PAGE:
Combined with the Vice President Cheney’s involvement, this creates a presumption that both the offices of the president and vice president of the United States were involved in outing a covert CIA agent to the public to cover their “political derrieres” against charges that they had lied to the American people about the administration’s reasons for going to war in Iraq.
Indeed, the administration’s “defensiveness” and reaction, while not ethical or proper, was understandable under the circumstances. Joe Wilson’s venomous rhetoric had touched a nerve. And, while President Bush had either willfully or through negligence provided false information about the Niger connection in a State of the Union speech months earlier, the executive obviously believed that its intentions were good in moving to oust Saddam Hussein in any event. Libby, Cheney, Rove and company must have also felt justified in outing Plame, however inappropriate.
On the Monday before the indictment of last Friday, the New York Times reported that the Bush White House was prepared to conduct a smear campaign against Fitzgerald if his then-likely indictments reached too high a level in the administration. This threat, while a crime in and of itself (indeed, while chairman of Judicial Watch I filed a lawsuit over similar smear tactics for Congressman Bob Barr, a House impeachment manager who was attacked by Larry Flynt and James Carville to impede the Monica Lewinsky proceedings – it is illegal to interfere in any way with the duties of a government official) was obviously not lost on Fitzgerald, a young career prosecutor who somehow, no doubt through political connections, had “miraculously” come to be appointed by Republican President George W. Bush to become U.S. attorney for the Northern District of Illinois. The administration’s threat was a warning that if Fitzgerald’s indictments reached too high, that his political future – and future appointment(s) to other high posts, such as a judgeship – would be cast to the wind.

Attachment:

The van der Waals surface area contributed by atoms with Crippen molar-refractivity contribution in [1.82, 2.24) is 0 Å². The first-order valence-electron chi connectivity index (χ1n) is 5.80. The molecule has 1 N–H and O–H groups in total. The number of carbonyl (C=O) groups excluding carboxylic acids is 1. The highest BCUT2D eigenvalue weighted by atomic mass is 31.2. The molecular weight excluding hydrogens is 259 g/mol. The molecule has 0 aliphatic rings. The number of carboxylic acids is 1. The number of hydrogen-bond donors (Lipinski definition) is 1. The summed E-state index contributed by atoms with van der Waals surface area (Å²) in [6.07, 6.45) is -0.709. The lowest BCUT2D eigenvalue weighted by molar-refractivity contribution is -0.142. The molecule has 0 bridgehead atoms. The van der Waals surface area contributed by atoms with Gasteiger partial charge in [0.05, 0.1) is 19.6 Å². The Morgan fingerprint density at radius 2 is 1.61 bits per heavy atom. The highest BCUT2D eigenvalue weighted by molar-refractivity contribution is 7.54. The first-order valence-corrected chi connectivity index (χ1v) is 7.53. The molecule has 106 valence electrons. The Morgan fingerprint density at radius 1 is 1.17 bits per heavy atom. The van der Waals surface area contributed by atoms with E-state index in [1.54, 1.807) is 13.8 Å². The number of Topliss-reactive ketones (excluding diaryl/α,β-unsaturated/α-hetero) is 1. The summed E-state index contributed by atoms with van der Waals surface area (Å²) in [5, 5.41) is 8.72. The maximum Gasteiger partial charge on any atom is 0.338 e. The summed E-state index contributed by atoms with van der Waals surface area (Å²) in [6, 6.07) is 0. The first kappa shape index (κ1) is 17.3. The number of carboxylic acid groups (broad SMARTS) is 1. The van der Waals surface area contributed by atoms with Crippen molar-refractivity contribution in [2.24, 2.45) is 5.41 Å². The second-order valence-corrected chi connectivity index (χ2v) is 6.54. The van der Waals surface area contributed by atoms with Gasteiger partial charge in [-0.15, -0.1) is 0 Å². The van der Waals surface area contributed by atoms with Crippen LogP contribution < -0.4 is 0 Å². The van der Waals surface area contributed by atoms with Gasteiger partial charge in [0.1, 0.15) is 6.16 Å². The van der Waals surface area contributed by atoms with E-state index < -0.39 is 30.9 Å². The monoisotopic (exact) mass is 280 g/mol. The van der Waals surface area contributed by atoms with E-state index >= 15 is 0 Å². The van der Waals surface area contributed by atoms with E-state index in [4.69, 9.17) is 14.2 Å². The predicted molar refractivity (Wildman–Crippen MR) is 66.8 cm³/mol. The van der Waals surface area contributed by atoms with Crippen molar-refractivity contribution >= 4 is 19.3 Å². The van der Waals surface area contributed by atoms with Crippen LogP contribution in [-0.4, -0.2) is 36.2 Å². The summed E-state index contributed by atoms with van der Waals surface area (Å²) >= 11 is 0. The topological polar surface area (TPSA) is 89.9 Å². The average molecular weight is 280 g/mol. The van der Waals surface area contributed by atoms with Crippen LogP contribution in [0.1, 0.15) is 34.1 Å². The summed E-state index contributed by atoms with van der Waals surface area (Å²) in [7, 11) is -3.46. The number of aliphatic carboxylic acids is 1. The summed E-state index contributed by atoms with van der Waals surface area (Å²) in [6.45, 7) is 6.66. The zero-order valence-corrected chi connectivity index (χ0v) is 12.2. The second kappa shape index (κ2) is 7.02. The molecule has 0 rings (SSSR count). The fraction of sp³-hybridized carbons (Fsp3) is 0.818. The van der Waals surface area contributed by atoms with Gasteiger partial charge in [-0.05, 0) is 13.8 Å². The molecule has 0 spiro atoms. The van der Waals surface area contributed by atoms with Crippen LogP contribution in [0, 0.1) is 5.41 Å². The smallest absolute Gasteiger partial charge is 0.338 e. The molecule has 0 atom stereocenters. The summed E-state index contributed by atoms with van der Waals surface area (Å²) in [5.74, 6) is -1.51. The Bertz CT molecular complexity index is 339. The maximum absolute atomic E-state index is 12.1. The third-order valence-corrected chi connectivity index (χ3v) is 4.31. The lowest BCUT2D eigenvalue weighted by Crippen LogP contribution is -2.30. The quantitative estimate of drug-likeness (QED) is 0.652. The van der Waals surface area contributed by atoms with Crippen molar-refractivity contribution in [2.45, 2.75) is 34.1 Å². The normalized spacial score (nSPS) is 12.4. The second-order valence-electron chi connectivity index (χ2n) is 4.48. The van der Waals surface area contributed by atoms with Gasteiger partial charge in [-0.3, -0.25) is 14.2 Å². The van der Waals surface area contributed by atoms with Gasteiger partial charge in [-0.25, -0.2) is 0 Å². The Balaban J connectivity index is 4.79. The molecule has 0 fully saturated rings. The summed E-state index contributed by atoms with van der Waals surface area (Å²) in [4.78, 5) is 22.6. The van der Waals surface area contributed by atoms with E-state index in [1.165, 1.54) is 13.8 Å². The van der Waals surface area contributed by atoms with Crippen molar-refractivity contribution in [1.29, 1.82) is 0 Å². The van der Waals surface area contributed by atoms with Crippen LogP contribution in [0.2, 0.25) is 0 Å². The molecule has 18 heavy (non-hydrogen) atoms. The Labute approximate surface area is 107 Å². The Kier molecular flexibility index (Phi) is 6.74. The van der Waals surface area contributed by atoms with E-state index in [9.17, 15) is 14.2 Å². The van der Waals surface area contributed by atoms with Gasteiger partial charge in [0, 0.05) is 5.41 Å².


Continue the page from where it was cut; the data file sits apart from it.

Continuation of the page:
Originally, it was leaked by Fitzgerald that he would likely announce his indictments on Wednesday of last week. However, after appearing before the grand jury on that day, Fitzgerald’s office was strangely silent. The next day, Bush White House Counsel Harriet Miers’ announced that she was withdrawing her nomination to the Supreme Court. This “resignation” was obviously not Miers’ idea. She was being asked to walk the plank for her client, W. himself – who needed to shore up his conservative political base, which had by and large vehemently opposed her nomination – before the political hit of CIA leak indictments came down.